Review: Cold Hearted

Posted on August 4th, 2017 @ 20:05
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Cold Hearted (Yancy Lazarus #2)Cold Hearted by James A. Hunter

My rating:

Blurb:

Yancy Lazarus just wants to be left alone. He wants to play his blues music, smoke a few cigarettes, and otherwise leave the supernatural world to fend for itself.

He especially wants to be left alone by the Guild of the Staff—the mage ruling body—where he used to work as a Fix-It man. But when a little kid gets nabbed by an ancient Fae creature from the nether regions of Winter and the Guild refuses to set things right, he just can’t seem to heed good sense and leave things be.

Nothing’s ever easy though. Turns out, the kidnapping is just the tip of one big ol’ iceberg of pain and trouble. It seems some nefarious force is working behind the scenes to try and unhinge the tenuous balance between the supernatural nations and usher in a new world order. So now, if Yancy ever hopes to see the bottom of another beer bottle, he’s gonna have to partner up with an FBI agent—an agent who’s been hunting him for years—in order to bring down a nigh-immortal, douchebag mage from a different era. And to top it off, Yancy’s gonna have to pull it off without his magical powers … Boy, some days just aren’t worth getting out of bed for.

Review:

[I received a copy of this book through NetGalley.]

I do believe I liked this second instalment in the series more than the first one (usually, it’s the contrary).

Still packed with action, a little less noir and but with perhaps a bit more grit towards the middle , and also more female presence this time (not the Damsel In Distress kind either—she’s the one saving his ass more than the contrary… and at the same time, she’s also the way through which he can realise he may be a better person than he thinks). A dash of potential romance, but it’s light, and follows the no-nonsense I’m getting used to from Yancy, and from the other party as well: they both know they live in a world that isn’t what it seems, that is more often than not hectic and unforgiving, and so they’re going with a carpe diem attitude rather than the usual sappy ‘true love forever’.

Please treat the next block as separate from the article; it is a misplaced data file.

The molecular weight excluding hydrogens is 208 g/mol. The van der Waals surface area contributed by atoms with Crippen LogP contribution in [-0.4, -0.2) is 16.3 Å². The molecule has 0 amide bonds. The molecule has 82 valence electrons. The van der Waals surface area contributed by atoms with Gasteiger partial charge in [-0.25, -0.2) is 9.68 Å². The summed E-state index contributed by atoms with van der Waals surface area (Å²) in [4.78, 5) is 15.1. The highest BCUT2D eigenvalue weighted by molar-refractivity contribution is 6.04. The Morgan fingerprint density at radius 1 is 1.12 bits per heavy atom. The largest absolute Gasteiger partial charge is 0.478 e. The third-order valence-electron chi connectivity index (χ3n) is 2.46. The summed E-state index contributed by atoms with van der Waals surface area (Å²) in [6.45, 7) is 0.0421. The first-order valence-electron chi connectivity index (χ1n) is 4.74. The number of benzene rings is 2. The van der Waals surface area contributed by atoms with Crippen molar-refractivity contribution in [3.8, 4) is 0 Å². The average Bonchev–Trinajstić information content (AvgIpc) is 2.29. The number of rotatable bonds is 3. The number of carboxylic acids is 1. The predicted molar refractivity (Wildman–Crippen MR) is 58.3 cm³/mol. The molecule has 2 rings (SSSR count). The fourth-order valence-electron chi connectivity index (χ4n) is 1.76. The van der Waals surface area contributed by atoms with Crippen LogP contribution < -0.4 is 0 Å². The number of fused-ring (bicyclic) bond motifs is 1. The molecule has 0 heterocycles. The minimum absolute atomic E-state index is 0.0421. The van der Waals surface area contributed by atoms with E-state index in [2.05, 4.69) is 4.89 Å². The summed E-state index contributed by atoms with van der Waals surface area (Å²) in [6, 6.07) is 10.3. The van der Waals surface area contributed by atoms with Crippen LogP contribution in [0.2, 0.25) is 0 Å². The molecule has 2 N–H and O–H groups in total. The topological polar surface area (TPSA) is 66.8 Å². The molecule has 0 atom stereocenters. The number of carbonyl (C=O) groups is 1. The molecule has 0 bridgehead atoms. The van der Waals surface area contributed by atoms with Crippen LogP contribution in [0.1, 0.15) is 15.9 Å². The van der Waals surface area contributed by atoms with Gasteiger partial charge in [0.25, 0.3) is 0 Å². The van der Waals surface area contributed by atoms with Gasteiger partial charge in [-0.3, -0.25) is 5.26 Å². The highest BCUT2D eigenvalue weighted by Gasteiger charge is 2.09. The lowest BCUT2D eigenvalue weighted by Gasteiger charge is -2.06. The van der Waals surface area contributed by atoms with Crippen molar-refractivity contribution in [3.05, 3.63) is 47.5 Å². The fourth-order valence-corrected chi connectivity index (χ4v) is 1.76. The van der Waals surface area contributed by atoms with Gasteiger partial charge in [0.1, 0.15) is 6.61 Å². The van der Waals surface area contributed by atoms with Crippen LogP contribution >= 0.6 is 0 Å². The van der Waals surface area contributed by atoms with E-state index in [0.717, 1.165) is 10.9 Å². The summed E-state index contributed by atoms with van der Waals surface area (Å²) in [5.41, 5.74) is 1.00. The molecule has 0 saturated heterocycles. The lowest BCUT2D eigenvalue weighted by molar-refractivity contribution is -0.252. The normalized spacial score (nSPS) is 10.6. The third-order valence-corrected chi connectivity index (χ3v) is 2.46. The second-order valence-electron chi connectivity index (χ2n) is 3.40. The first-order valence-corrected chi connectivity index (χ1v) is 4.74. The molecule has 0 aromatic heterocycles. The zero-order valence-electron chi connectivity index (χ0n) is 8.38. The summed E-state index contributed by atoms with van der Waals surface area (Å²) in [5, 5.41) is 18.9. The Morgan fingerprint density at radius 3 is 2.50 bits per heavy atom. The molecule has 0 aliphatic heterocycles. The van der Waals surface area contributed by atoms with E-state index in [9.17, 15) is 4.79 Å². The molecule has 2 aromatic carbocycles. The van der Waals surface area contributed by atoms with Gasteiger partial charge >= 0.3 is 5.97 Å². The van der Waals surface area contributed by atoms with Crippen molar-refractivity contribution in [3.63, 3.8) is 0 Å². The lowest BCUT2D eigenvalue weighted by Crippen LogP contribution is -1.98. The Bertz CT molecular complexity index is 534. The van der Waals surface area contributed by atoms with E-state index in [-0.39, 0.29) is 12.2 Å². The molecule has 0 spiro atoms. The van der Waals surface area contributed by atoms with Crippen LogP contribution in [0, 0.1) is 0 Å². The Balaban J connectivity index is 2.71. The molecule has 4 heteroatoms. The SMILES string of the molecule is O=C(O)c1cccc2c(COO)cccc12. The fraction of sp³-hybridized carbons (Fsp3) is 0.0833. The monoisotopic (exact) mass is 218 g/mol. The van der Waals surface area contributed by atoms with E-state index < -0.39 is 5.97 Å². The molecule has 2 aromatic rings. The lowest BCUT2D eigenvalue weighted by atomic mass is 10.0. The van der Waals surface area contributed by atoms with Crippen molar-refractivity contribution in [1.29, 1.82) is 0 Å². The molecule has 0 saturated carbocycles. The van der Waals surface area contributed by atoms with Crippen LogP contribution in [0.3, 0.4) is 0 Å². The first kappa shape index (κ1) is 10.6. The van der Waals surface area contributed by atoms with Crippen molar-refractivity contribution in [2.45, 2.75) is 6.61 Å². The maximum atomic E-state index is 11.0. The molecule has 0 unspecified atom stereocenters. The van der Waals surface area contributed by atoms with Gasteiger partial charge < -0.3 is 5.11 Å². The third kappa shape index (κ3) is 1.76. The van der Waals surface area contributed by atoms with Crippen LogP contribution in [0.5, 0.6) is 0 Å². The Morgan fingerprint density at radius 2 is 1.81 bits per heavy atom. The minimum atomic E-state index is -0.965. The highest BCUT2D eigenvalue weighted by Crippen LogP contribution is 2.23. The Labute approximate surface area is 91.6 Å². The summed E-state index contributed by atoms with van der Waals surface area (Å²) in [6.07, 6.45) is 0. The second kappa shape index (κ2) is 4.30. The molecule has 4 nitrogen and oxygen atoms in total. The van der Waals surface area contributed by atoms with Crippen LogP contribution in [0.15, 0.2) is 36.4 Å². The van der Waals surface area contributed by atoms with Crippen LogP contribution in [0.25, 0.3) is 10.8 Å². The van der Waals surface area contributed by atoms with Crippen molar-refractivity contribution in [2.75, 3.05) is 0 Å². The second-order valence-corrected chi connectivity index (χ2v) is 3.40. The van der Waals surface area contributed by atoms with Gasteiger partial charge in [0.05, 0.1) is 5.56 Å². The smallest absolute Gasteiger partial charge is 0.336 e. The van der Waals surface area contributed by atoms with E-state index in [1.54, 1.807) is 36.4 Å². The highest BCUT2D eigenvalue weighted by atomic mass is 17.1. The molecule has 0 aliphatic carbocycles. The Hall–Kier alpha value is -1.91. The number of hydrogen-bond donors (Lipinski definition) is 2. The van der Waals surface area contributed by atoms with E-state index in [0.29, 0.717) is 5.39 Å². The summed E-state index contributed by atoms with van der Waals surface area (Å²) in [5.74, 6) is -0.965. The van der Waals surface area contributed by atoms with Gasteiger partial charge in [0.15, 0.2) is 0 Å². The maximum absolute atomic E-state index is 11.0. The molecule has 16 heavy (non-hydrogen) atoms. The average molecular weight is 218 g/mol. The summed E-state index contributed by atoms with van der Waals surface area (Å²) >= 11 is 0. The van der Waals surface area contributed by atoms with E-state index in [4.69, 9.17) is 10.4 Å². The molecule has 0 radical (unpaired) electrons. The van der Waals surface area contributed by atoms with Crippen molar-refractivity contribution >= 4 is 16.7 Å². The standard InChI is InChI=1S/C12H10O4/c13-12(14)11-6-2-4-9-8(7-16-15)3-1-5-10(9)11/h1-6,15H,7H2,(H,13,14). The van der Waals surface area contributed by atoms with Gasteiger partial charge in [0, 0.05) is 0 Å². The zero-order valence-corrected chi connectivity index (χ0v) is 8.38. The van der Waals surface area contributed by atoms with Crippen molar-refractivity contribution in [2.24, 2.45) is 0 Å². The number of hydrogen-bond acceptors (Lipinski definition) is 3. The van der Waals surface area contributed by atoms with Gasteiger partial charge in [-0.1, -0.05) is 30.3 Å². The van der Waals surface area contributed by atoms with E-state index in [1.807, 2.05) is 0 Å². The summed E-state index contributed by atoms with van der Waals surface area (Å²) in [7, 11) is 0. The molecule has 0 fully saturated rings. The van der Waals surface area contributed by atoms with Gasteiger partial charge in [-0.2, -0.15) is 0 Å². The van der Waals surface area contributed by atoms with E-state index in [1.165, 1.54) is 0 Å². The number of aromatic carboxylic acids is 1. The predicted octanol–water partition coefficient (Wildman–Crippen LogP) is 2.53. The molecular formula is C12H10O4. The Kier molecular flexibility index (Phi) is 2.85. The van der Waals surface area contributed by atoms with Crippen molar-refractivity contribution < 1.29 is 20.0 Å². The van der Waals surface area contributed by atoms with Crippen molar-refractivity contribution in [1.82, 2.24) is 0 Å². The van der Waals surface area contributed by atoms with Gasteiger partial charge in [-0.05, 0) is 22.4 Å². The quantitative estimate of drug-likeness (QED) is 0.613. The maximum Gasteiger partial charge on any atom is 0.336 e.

The plot felt a little tighter than in the first book, although I could’ve done with a few less flashbacks (we already know about Yancy’s past family and time in ‘Nam from book one, so having him think about it -and- tell another character about it was redundant). Here there are more hints of a meta-plot that I think is going part of the next books in the series for now, considering a certain name dropped during a conversation, and which is bound to resurface. So far I like the world the characters evolve in; the author keeps going with other supernatural creatures than the usual vampires, werewolves and ghosts—there is a sort of werewolf, but only in appearance, and that creature’s nature is actually really cool in my opinion. The Guild of mages is prooobably full to the brim with corrupt people, and I bet it’s going to end in Yancy and a couple of good guys having to save the world or something (if the ones appearing good aren’t the most corrupt of the bunch!), which would be predictable, but also fitting in that kind of universe. I’m not sure I’d like to see it otherwise anyway.

While the main antagonist was more of the pitiful kind, all things considered, he was a good reminder than sometimes one doesn’t need to be truly evil at hear to do evil… and thus, anyone in a moment of weakness may end up turning to means they shouldn’t envision. Yancy included (good thing he plans for failsafes).

Conclusion: It still reads in some places as if it could do with another editor’s pass, but all in all the story and the characters were entertaining (in a good way, that is).

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